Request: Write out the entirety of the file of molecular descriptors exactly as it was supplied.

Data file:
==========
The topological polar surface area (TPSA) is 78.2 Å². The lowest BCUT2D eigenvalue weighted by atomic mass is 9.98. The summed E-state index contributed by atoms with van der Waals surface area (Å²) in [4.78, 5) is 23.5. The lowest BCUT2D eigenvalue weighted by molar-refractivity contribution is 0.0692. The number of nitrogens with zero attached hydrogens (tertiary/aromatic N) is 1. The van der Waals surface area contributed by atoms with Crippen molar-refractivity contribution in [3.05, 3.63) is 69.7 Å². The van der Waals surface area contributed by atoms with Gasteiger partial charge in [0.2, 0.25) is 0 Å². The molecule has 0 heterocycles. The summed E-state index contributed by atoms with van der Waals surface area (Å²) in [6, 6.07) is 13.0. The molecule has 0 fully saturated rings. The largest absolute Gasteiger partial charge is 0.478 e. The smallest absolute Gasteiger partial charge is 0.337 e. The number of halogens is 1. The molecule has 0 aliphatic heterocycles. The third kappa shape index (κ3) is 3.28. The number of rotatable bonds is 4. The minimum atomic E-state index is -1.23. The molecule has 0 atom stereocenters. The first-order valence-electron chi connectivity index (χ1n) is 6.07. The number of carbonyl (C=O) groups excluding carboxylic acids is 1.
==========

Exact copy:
The topological polar surface area (TPSA) is 78.2 Å². The lowest BCUT2D eigenvalue weighted by atomic mass is 9.98. The summed E-state index contributed by atoms with van der Waals surface area (Å²) in [4.78, 5) is 23.5. The lowest BCUT2D eigenvalue weighted by molar-refractivity contribution is 0.0692. The number of nitrogens with zero attached hydrogens (tertiary/aromatic N) is 1. The van der Waals surface area contributed by atoms with Crippen molar-refractivity contribution in [3.05, 3.63) is 69.7 Å². The van der Waals surface area contributed by atoms with Gasteiger partial charge in [0.2, 0.25) is 0 Å². The molecule has 0 heterocycles. The summed E-state index contributed by atoms with van der Waals surface area (Å²) in [6, 6.07) is 13.0. The molecule has 0 fully saturated rings. The largest absolute Gasteiger partial charge is 0.478 e. The smallest absolute Gasteiger partial charge is 0.337 e. The number of halogens is 1. The molecule has 0 aliphatic heterocycles. The third kappa shape index (κ3) is 3.28. The number of rotatable bonds is 4. The minimum atomic E-state index is -1.23. The molecule has 0 atom stereocenters. The first-order valence-electron chi connectivity index (χ1n) is 6.07. The number of carbonyl (C=O) groups excluding carboxylic acids is 1.